- Invasive listeriosis (meningitis or septicaemia): intravenous amoxicillin/ampicillin plus gentamicin for 21 days (gentamicin may be stopped after seven days). Meningoencephalitis and endocarditis require a longer duration of treatment and combinations of antimicrobial therapy.
- Whenever listeriosis is a clinical possibility - eg, acute pyogenic meningitis, and the organism is unknown - intravenous amoxicillin/ampicillin should always be part of the regimen.
- Listeria spp. are resistant to cephalosporins.
- Gentamicin should be avoided in pregnancy and amoxicillin/ampicillin is then used alone.
- Erythromycin is used instead of amoxicillin/ampicillin if the patient is allergic to penicillin.
- Mainly in patients with impaired cell-mediated immunity, listeriosis can lead to severe illnesses, including severe sepsis, meningitis or encephalitis.
- Listeriosis can therefore cause lifelong consequences and even death.
- Infection during pregnancy can result in spontaneous abortions or stillbirths.
- Preterm birth is also a common consequence of listeriosis in pregnant women.
- Infants who survive listeriosis may have long-term neurological damage and delayed development.
- Most cases of listeriosis in heathy adults and children are mild and of short duration with complete recovery.
- L. monocytogenes can cause invasive infection and case fatality can be as high as 30% in specific high-risk population groups such as the elderly, immunocompromised individuals, fetuses and newborns.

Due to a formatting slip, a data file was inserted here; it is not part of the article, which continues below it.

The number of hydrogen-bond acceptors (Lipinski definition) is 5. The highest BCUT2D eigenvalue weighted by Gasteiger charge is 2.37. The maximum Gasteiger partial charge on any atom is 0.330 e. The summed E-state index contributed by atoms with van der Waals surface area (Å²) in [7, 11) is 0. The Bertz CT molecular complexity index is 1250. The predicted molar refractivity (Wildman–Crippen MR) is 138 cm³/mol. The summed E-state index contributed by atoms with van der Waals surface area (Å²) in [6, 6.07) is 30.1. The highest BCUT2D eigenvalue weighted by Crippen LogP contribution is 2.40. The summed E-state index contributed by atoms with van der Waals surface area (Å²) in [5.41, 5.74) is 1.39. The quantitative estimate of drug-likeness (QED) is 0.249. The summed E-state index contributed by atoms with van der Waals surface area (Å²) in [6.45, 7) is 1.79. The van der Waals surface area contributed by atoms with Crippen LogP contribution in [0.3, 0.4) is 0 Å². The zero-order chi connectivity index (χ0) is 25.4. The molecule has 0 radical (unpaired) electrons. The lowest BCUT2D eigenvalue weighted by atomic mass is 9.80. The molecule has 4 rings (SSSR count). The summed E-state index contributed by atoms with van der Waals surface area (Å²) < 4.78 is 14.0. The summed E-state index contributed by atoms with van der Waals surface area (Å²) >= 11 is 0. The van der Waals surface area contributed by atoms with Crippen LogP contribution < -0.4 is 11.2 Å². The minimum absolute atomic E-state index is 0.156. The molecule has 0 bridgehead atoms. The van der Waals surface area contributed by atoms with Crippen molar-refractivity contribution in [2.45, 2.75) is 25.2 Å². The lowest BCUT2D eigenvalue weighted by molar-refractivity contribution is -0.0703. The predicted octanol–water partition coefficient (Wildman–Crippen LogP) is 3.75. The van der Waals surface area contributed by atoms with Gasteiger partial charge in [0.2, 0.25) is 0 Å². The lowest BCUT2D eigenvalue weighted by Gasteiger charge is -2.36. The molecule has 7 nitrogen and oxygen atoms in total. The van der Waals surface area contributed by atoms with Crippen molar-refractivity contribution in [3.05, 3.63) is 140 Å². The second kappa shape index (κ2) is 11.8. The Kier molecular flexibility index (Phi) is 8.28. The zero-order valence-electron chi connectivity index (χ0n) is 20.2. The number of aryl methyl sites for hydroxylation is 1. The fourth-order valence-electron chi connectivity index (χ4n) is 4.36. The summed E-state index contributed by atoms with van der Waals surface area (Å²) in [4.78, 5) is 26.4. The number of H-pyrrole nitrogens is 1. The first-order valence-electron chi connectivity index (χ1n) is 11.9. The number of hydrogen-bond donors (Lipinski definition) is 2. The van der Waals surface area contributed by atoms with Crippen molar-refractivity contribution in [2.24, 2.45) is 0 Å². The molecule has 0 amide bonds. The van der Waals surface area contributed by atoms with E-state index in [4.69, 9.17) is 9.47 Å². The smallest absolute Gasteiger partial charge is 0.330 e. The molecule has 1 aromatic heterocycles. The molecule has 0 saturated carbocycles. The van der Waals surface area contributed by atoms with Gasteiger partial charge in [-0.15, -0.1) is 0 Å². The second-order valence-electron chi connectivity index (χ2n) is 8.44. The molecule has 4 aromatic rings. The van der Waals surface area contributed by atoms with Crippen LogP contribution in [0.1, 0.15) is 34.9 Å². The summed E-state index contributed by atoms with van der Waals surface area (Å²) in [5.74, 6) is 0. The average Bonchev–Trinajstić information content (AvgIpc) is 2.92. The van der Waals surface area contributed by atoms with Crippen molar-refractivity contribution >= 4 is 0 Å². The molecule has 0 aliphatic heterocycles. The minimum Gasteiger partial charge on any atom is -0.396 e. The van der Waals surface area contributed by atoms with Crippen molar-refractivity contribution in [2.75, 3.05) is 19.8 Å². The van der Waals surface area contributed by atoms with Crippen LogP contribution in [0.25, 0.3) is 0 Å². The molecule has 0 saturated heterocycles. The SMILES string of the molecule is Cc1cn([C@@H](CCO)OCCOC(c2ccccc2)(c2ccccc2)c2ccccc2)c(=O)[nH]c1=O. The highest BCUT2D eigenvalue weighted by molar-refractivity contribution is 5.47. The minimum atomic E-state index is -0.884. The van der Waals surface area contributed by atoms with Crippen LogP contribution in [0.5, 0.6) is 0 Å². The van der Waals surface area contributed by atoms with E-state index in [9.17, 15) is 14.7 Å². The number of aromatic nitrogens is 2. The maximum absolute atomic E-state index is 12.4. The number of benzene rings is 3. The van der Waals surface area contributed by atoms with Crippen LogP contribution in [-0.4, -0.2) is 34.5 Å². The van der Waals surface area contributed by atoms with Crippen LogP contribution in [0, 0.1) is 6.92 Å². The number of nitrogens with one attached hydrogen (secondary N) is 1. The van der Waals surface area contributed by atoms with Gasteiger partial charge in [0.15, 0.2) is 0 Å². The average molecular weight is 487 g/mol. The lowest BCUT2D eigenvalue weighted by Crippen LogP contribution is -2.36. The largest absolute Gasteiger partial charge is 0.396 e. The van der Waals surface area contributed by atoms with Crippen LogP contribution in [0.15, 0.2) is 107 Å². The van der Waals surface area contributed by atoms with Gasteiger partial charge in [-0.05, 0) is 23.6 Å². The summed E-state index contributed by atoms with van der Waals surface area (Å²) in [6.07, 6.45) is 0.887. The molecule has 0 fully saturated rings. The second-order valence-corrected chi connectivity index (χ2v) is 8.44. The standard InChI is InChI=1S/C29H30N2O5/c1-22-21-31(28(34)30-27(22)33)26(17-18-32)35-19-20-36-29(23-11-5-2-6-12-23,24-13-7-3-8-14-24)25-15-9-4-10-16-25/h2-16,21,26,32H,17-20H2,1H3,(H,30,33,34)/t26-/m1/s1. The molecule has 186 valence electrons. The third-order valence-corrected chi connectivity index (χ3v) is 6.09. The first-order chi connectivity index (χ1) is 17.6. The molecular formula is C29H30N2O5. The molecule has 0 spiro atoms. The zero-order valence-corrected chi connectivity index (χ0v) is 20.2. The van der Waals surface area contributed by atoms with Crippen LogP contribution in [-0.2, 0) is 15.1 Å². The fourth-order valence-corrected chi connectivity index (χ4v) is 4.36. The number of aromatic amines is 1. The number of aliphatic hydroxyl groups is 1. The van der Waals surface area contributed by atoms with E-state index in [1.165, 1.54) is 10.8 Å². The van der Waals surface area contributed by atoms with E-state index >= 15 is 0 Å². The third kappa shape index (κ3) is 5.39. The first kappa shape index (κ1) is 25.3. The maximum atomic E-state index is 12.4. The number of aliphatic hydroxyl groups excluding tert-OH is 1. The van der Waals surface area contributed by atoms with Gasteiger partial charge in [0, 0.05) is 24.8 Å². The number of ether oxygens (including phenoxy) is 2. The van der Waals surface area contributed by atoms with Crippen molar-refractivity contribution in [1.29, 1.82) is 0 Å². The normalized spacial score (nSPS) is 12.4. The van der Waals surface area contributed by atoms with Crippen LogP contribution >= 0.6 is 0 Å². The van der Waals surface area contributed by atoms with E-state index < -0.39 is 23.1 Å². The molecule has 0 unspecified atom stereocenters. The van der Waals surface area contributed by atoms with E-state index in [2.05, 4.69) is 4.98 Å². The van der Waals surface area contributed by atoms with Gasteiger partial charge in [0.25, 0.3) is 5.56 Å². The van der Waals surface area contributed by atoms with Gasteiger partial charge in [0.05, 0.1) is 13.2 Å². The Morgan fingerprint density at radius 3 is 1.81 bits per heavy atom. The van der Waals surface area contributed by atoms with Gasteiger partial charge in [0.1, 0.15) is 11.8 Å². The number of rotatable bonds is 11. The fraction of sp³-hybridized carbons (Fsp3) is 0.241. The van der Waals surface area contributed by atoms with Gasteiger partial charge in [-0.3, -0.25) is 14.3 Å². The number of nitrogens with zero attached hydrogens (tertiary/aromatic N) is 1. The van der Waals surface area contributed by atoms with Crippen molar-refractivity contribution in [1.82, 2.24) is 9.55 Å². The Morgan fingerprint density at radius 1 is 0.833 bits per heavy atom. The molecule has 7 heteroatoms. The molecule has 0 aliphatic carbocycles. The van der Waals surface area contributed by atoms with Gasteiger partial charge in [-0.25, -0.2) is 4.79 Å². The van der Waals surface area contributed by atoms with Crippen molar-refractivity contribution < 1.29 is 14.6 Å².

- Pregnant women should avoid contact with wild and domestic animals.
- Pregnant women should avoid consumption of soft cheeses, delicatessen meats, pâtés, spreads, refrigerated smoked seafood and salad bar cold salads.
- Non-pasteurised soft cheeses have also been implicated in outbreaks of listeriosis.
- Food should always be adequately cooked or thoroughly reheated.
Further reading and references
Charlier C, Perrodeau E, Leclercq A, et al; Clinical features and prognostic factors of listeriosis: the MONALISA national prospective cohort study. Lancet Infect Dis. 2017 May17(5):510-519. doi: 10.1016/S1473-3099(16)30521-7. Epub 2017 Jan 28.
Morimoto M, Fujikawa K, Ide S, et al; Systemic Lupus Erythematosus Complicated with Listeria Monocytogenes Infection in a Pregnant Woman. Intern Med. 2021 May 1560(10):1627-1630. doi: 10.2169/internalmedicine.5079-20. Epub 2020 Dec 15.
Listeriosis in England and Wales: summary for 2019; Public Health England - updated 12 March 2021